Quote:
Originally posted by cdollaz
This breakdown of the cost of a typical major-label release by the independent market-research firm Almighty Institute of Music Retail shows where the money goes for a new album with a list price of $15.99.

$0.17 Musicians' unions
$0.80 Packaging/manufacturing
$0.82 Publishing royalties
$0.80 Retail profit
$0.90 Distribution
$1.60 Artists' royalties
$1.70 Label profit
$2.40 Marketing/promotion
$2.91 Label overhead
$3.89 Retail overhead
So...

$0.17 Musicians' unions
$0.82 Publishing royalties
$1.60 Artists' royalties
----------------------------------
$2.59 goes to the actual creation of the music

$0.80 Retail profit
$3.89 Retail overhead
----------------------------------
$4.69 goes into the retailer's pockets

$0.80 Packaging/manufacturing
$0.90 Distribution
----------------------------------
$1.70 goes into the product itself/getting it to the public

$2.40 Marketing/promotion

$1.70 Label profit
$2.91 Label overhead
----------------------------------
$4.61 goes into the label's pocket, untied to any other part of the cd/music's creation

Still seems high to me.
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Old 10-13-04, 05:38 PM   #14
WestEndRiot
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Re: Re: Walmart strong-arming record labels.

Quote:
Originally posted by DRG
So...

$0.17 Musicians' unions
$0.82 Publishing royalties
$1.60 Artists' royalties
----------------------------------
$2.59 goes to the actual creation of the music

$0.80 Retail profit
$3.89 Retail overhead
----------------------------------
$4.69 goes into the retailer's pockets

$0.80 Packaging/manufacturing
$0.90 Distribution
----------------------------------
$1.70 goes into the product itself/getting it to the public

$2.40 Marketing/promotion

$1.70 Label profit
$2.91 Label overhead
----------------------------------
$4.61 goes into the label's pocket, untied to any other part of the cd/music's creation

Still seems high to me.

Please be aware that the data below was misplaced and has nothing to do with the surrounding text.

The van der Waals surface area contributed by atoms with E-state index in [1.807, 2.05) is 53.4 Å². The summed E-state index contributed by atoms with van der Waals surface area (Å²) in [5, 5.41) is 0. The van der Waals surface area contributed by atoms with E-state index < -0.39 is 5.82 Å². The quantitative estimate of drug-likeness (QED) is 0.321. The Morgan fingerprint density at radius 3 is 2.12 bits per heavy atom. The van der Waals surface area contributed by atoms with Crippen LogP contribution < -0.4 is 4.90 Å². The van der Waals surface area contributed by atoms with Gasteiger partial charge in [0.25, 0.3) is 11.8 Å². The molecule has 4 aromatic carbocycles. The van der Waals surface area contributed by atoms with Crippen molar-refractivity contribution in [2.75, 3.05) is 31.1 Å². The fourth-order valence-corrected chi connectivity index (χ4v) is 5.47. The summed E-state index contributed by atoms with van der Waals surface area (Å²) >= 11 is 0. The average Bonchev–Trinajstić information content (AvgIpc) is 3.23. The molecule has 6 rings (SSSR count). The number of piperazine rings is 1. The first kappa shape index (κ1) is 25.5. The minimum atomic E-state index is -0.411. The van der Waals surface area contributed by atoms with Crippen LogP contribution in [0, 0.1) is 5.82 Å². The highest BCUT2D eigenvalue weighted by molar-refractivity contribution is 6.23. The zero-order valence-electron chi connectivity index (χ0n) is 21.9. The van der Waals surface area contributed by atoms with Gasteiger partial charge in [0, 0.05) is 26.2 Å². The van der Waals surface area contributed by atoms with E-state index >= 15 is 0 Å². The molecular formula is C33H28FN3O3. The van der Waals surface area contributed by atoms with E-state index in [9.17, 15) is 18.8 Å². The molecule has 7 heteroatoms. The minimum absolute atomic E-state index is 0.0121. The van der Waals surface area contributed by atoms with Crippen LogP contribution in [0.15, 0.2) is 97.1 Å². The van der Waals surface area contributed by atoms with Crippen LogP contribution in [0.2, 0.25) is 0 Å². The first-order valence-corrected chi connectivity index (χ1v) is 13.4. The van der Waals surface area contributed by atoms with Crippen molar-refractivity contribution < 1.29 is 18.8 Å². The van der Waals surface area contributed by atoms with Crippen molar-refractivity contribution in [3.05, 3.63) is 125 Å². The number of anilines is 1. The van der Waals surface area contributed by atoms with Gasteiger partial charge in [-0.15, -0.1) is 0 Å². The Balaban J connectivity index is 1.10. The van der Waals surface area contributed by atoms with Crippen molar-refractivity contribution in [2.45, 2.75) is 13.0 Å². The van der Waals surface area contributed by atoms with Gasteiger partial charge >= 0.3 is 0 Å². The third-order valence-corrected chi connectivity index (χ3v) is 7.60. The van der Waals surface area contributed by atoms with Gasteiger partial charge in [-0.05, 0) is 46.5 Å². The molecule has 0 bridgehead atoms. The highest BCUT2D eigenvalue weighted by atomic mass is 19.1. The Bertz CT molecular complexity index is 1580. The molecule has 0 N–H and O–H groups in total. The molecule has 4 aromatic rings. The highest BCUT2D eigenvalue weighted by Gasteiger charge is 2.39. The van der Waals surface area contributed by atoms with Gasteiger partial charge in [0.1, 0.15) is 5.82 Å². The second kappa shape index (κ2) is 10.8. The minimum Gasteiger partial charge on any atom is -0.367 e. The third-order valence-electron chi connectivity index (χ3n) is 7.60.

i really don't see why this is so unreasonable. it costs money to produce a cd, from artists conception in their mind to the actual digital result in your cd player. to say $4.61 goes back to the label is a gross oversimplification. studio time costs money, producers paid, engineers get paid, legal fees need taken care of, and countless other costs along he way. when its all said and done, i don't see anything wrong with paying $12 for a cd.

now that they've restructured the way cds are priced (since that whole lawsuit and $11.88 revamp) i don't think consumers should feel gouged...its the artists being shorted. i feel the consumer should continue to pay current prices but the artist get a bigger take from the sale of their intellectual property.
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Old 10-13-04, 05:38 PM   #15
Buford T Pusser
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Here's my friend's response. He boycotts Wal-Mart as it's on his most hated list.

First of all, they want distributors to sell THEM the CDs at
lower prices, not to sell EVERYONE the CDs at lower prices.
Get it?

See excerpts below for as good an argument as you'd ever
need to boycott:

>It has so much power, industry insiders say, that what it chooses to stock
>can basically determine what becomes a hit.
while checking out the music deals.

>"This wasn't framed as a gentle negotiation," says one
>label rep. "It's a line in the sand -- you don't do this, then the threat
>is this."

>As a result, all of the major labels agreed to supply some popular albums
>to Wal-Mart's $9.72 program.

Thus giving Wal-Mart an advantage no other store has.

>"If they got out of selling music, it would mean nothing to them," says
>another label executive. "This keeps me awake at night."

>Virtually no industry executives would publicly comment about their
>company's relationship with Wal-Mart.

Wal-Mart has struck fear in them.

>"I don't think there is a music supplier in America who really enjoys doing
>business with Wal-Mart," says one major-label rep.

>But as Wal-Mart and other national discount operations such as Target and
>Best Buy have grown -- approximately half of all major-label music is sold
>through these three -- an estimated 1,200 record stores have closed in the
>past two years

There go REAL record stores.

>Unlike a typical Tower store, which stocks 60,000 titles, an average
>Wal-Mart carries about 5,000 CDs. That leaves little room on the shelf for
>developing artists or independent labels.
>There's also scant space for catalog albums,

There goes freedom of choice and exposure to new artists.

>For the music industry, having such a dominant retailer is like being stuck
>in a bad marriage.

>"Wal-Mart has no long-term care for an individual artist or marketing plan,
>unlike the specialty stores, which were a real business partner," says one
>former distribution executive. "At Wal-Mart, we're a commodity and have to
>fight for shelf space like Colgate fights for shelf space."


>In the same way that Wal-Mart made it difficult for local mom-and-pop